This means you want a case that can handle 4-5 hard drives. While a 4U rack would be more streamlined, a tower case is going to be the better solution because of the number of drives it can hold.
You’ll need a Gigabit LAN Ethernet connection. That’s usually built onto the motherboard. If it’s not, you can buy a separate Gigabit LAN card and install it.
With the Vienna Instruments on a dedicated system running Vienna Ensemble 3, you only need a LAN cable to connect to your sequencing DAW. No audio card or hardware MIDI interface is required.
With so many hard drives, you want a really robust power supply. I interviewed Chris at ADK Pro Audio in Kentucky (www.adkproaudio.com) and his suggestion was that for an 8GB RAM system 750watts or better is recommended. But if you go to a server motherboard capable of handling 16GB of RAM or more, than an 800 watt or better power supply is the starting point.
PLAY on a PC
The same criteria applies. Use multiple drives. For MIDI, use MIDIoverLAN and select an appropriate audio card. At this time, PLAY does not have its own virtual mixer ready. We understand that a version is coming that works like MIDIoverLAN. There are a couple of options here.
One option is to put PLAY on a standalone machine using MIDIoverLAN and an audio card. Using MOL, you can assign each MIDI port to an instance of PLAY. This gives you 16 channels per port.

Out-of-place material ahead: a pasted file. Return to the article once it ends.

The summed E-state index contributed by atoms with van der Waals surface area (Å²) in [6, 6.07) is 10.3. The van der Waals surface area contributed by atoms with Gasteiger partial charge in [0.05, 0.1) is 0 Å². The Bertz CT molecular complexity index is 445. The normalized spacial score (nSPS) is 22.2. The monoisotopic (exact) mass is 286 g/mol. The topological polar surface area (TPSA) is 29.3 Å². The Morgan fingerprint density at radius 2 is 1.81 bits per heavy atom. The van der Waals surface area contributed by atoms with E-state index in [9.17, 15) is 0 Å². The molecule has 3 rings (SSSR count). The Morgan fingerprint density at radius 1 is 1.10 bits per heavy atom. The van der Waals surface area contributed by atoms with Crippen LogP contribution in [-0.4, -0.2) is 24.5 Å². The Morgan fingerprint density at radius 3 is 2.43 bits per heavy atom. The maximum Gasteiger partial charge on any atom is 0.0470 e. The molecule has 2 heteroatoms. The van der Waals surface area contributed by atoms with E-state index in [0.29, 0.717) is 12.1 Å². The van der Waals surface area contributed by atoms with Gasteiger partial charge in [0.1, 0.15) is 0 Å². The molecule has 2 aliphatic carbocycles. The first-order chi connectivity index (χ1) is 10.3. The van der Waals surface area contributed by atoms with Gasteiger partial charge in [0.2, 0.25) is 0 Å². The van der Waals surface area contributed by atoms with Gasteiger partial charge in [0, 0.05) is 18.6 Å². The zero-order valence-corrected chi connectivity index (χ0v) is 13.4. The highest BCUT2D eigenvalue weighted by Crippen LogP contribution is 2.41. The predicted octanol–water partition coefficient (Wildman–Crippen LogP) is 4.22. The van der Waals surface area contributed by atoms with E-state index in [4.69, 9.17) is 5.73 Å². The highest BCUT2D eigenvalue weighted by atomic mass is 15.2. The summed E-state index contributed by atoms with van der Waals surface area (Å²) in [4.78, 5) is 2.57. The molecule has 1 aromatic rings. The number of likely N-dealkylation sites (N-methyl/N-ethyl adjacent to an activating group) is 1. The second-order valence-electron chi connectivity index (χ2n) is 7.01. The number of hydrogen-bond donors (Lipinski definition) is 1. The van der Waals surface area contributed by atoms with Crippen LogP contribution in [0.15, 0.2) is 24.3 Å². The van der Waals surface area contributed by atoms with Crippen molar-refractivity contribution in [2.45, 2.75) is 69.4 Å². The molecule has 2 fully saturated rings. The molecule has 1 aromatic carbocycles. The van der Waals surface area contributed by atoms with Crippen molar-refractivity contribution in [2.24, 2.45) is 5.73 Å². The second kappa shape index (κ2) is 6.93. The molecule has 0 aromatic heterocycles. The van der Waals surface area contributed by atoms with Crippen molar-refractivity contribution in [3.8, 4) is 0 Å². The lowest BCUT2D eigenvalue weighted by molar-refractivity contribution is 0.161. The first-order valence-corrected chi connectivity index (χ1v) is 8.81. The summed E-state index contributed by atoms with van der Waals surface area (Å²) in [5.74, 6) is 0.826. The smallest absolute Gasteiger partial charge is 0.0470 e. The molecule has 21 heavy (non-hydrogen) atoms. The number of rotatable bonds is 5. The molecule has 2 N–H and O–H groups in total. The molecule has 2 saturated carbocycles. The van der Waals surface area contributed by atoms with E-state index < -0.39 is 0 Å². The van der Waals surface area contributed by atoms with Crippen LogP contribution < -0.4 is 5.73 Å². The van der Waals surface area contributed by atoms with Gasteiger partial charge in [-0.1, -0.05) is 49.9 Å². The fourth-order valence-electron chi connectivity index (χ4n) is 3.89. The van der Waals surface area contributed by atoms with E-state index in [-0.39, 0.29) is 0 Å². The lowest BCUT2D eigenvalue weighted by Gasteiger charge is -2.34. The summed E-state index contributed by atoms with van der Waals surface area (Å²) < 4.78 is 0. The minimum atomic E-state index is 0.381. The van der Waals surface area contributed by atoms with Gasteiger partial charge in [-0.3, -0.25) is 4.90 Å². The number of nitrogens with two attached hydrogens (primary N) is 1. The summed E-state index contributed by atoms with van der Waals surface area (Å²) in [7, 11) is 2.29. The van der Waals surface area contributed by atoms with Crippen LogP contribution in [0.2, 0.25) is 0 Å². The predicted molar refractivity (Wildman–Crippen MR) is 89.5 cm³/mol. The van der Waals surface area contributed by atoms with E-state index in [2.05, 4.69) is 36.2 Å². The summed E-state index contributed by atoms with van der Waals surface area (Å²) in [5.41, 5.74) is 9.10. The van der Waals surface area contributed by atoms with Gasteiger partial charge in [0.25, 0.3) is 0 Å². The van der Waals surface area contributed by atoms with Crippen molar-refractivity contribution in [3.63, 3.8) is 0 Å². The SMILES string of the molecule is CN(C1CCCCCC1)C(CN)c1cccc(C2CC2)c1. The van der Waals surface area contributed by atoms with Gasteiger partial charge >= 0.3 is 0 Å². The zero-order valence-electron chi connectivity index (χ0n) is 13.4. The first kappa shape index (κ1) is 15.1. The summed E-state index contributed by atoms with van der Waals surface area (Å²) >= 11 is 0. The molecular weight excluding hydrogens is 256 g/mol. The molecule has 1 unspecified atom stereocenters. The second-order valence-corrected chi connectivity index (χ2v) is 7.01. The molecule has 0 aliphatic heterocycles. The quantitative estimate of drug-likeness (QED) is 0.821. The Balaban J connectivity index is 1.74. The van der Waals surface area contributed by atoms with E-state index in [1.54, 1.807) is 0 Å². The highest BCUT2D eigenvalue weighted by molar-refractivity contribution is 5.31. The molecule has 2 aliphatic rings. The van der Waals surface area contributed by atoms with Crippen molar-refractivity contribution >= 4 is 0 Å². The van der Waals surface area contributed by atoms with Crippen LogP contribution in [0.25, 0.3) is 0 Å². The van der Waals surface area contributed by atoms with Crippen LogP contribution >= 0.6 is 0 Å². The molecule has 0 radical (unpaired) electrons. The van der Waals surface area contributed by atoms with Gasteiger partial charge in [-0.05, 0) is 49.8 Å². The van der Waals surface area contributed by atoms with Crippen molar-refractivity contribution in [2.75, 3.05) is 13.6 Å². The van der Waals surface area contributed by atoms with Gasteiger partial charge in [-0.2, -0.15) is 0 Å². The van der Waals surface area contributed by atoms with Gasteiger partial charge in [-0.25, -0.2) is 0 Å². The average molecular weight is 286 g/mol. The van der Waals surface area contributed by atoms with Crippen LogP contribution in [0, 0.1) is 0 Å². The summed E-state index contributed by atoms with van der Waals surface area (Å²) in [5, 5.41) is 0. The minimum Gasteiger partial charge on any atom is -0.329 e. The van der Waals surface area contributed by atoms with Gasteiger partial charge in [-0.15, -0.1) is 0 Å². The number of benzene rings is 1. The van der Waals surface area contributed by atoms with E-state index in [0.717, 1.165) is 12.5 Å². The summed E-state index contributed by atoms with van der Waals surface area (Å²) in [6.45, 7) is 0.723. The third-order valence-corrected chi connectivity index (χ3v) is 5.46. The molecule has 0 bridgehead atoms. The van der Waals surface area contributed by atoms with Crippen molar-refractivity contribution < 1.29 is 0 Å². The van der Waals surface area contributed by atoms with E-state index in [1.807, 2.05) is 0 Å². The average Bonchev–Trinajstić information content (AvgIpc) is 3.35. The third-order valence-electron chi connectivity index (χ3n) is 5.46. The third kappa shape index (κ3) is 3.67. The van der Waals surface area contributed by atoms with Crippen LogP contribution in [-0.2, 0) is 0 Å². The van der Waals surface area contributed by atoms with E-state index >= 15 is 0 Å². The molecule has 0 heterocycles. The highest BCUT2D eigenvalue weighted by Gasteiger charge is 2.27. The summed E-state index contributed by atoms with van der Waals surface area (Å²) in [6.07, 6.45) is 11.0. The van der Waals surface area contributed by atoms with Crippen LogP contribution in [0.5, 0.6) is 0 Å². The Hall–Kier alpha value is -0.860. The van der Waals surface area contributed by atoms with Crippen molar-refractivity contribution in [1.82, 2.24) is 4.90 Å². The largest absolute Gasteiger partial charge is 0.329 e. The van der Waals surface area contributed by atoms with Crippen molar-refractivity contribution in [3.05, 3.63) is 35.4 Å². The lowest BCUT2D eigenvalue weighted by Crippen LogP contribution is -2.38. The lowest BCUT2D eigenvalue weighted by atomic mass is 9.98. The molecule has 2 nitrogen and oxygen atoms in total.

A second option is to use GigaStudio 4 and PLAY. GigaStudio 4 has a new feature allowing other VSTi’s to run in it. This is now being tested at Tascam and results are promising.
You don’t need a KVM switch. If you’re sequencing on the Mac, there’s a version of Windows Desktop Remote available for you.
If you’re connecting more than one computer to a master DAW, then you’ll need a Gigabit switch to connect all the DAWs together in a network.
With the Vienna Instruments on a dedicated PC, 8GB of RAM seems to be enough. If you want to play it safe, go to a system that can expand to 16GB of RAM.
With PLAY, the same will hold true except for when you’re running the MIDI Performances, in which case you want to start with 16GB of RAM, or get a system that enables you to expand to that.
On the Mac, you can run both programs, but each should be on their own drives. You will need multiple drives if you try to do it all on one Mac system, in which case, starting with 16GB with 4GB modules is probably the best way to go.
I spoke with Jeff Laity, Marketing Manager at TASCAM for GigaStudio 4. For the PC version, a system similar to the 8GB version for Vienna Ensemble 3 is right for now. That’s because with GigaStudio, the key issue is polyphony, which at this point is up to 600 voices using 7200RPM drives. Once polyphony has peaked, it doesn’t matter if you have more than 8GB.
The following screenshots were created by Nick Batzdorf to show CPU hits on the Mac when you run plug-ins and stand-alone programs in various combinations. The screenshots appear in the following order:
EW and VSL windows closed – spikes [just to identify the dumps, look at the WindowServer in the first line – %CPU = 20.20]
EWconv off + VSL no spikes [WindowServer 19.30]
EWconv off no VSL, no spikes [13.30]
VSL only not playing [5.20]
VSL only not playing window closed [11.70]
VSL only playing window closed [20.20]